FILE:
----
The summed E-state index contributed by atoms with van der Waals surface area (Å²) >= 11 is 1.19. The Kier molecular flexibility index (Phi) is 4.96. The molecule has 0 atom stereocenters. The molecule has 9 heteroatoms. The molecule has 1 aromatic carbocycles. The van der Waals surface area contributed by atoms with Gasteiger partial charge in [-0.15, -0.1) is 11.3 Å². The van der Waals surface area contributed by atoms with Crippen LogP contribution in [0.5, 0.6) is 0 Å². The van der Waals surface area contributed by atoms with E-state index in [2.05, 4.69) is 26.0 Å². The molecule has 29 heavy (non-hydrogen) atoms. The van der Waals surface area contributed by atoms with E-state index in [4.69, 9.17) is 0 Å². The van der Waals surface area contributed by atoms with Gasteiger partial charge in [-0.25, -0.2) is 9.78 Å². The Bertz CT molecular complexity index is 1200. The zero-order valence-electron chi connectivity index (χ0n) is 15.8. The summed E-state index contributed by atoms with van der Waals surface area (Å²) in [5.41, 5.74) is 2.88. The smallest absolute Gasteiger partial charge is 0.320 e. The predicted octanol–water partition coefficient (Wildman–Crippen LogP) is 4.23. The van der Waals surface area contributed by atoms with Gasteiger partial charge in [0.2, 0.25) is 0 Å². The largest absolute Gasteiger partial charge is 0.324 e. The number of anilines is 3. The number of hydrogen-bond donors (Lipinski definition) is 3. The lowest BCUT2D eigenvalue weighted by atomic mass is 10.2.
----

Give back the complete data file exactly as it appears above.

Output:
The summed E-state index contributed by atoms with van der Waals surface area (Å²) >= 11 is 1.19. The Kier molecular flexibility index (Phi) is 4.96. The molecule has 0 atom stereocenters. The molecule has 9 heteroatoms. The molecule has 1 aromatic carbocycles. The van der Waals surface area contributed by atoms with Gasteiger partial charge in [-0.15, -0.1) is 11.3 Å². The van der Waals surface area contributed by atoms with Crippen LogP contribution in [0.5, 0.6) is 0 Å². The van der Waals surface area contributed by atoms with E-state index in [2.05, 4.69) is 26.0 Å². The molecule has 29 heavy (non-hydrogen) atoms. The van der Waals surface area contributed by atoms with E-state index in [4.69, 9.17) is 0 Å². The van der Waals surface area contributed by atoms with Gasteiger partial charge in [-0.25, -0.2) is 9.78 Å². The Bertz CT molecular complexity index is 1200. The zero-order valence-electron chi connectivity index (χ0n) is 15.8. The summed E-state index contributed by atoms with van der Waals surface area (Å²) in [5.41, 5.74) is 2.88. The smallest absolute Gasteiger partial charge is 0.320 e. The predicted octanol–water partition coefficient (Wildman–Crippen LogP) is 4.23. The van der Waals surface area contributed by atoms with Gasteiger partial charge in [0.2, 0.25) is 0 Å². The largest absolute Gasteiger partial charge is 0.324 e. The number of anilines is 3. The number of hydrogen-bond donors (Lipinski definition) is 3. The lowest BCUT2D eigenvalue weighted by atomic mass is 10.2.